Debate:Should the United States of America really be counted as a country?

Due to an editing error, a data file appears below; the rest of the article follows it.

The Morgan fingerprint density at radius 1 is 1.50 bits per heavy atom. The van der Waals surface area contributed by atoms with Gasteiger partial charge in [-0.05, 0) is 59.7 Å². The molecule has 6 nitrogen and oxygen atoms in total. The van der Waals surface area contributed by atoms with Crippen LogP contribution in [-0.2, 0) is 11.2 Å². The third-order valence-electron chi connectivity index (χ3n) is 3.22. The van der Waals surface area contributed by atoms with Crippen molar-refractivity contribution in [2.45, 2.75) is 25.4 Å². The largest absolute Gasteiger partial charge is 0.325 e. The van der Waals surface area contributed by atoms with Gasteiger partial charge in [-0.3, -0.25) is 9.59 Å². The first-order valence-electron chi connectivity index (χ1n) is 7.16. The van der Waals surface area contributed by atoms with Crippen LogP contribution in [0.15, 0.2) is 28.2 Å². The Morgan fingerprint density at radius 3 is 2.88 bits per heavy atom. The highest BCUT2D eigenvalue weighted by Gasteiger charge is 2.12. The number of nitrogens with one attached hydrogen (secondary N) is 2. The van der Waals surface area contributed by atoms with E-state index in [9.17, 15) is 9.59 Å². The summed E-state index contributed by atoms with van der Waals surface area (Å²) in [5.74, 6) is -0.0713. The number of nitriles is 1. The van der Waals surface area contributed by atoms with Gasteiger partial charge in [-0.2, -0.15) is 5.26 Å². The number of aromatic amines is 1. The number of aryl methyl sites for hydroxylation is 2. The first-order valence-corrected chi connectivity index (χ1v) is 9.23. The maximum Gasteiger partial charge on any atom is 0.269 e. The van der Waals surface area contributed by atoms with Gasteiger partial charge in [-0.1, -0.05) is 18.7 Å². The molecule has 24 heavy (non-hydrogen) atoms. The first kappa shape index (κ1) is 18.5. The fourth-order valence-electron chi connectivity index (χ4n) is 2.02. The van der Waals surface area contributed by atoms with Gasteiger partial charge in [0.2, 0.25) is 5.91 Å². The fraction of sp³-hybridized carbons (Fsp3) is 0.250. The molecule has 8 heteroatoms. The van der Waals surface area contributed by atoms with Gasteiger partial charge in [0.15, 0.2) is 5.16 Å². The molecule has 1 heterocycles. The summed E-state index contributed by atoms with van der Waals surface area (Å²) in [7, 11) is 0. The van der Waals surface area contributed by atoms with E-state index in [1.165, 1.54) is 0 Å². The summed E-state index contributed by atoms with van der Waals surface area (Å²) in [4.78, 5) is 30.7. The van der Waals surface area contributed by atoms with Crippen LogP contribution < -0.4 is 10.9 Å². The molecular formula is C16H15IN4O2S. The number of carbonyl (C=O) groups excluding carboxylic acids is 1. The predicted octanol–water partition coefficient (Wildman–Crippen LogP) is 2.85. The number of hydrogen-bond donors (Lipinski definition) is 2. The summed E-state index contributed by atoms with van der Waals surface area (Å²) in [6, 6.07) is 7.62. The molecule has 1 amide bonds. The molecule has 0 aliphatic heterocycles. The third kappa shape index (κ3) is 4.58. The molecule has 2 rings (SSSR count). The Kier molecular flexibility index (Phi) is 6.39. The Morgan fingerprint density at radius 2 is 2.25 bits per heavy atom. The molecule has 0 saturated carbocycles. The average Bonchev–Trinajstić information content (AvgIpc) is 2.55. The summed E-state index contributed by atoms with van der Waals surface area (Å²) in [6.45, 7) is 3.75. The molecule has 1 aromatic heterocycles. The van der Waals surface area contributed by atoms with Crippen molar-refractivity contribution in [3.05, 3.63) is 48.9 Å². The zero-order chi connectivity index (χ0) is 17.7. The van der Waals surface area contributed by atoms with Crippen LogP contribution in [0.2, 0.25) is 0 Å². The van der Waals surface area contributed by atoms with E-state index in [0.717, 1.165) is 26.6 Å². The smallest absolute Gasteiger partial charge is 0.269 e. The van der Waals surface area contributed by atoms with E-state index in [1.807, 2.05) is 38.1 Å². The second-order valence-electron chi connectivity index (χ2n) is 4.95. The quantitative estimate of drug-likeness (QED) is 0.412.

I saw this and figured I might as well put in a reasonably detailed answer: There are two major theories of what is required for an area to be considered a 'sovereign state' (country). 1) Constitutive theory: it's a country if it's recognised by other countries. This is undoubtedly the case with regards to the United States, which is recognised by all 193 countries in the UN. Here's a summary of the current disputes: South Korea-North Korea [claimed and unrecognised by each other, North Korea unrecognised by Japan] Taiwan (ROC)-China (PRC) [claimed and unrecognised by each other, 22 + Vatican City recognise Taiwan, some of whom don't recognise China] Cyprus-Northern Cyprus [claimed and unrecognised by each other, Cyprus recognised by all but Turkey, Northern Cyprus recognised by only Turkey] Israel-Palestine [claimed and unrecognised by each other, Israel unrecognised by 21 UN members, Palestine recognised by 126 UN members] Kosovo - claimed by Serbia South Ossetia - claimed by Georgia Sahrawi Arab Democratic Republic - claims the territory known as Western Sahara, claimed by Morocco Abkhazia - recognised by 4 UN members, claimed by Georgia Armenia - unrecognised by Pakistan for diplomatic reasons. The other major theory is 2) Declarative Theory. In order to be a countries, it must a) have a defined territory (definitely check), b) a permanent population (definitely check), c) a government (check), and d) the capacity to enter into foreign relations with other countries (check). I know my answer is long winded, but it I thought that someone should answer this while it exists. Note: I support the speedy deletion as it is a non-debate. - JamesCA 09:46, 22 September 2011 (EDT)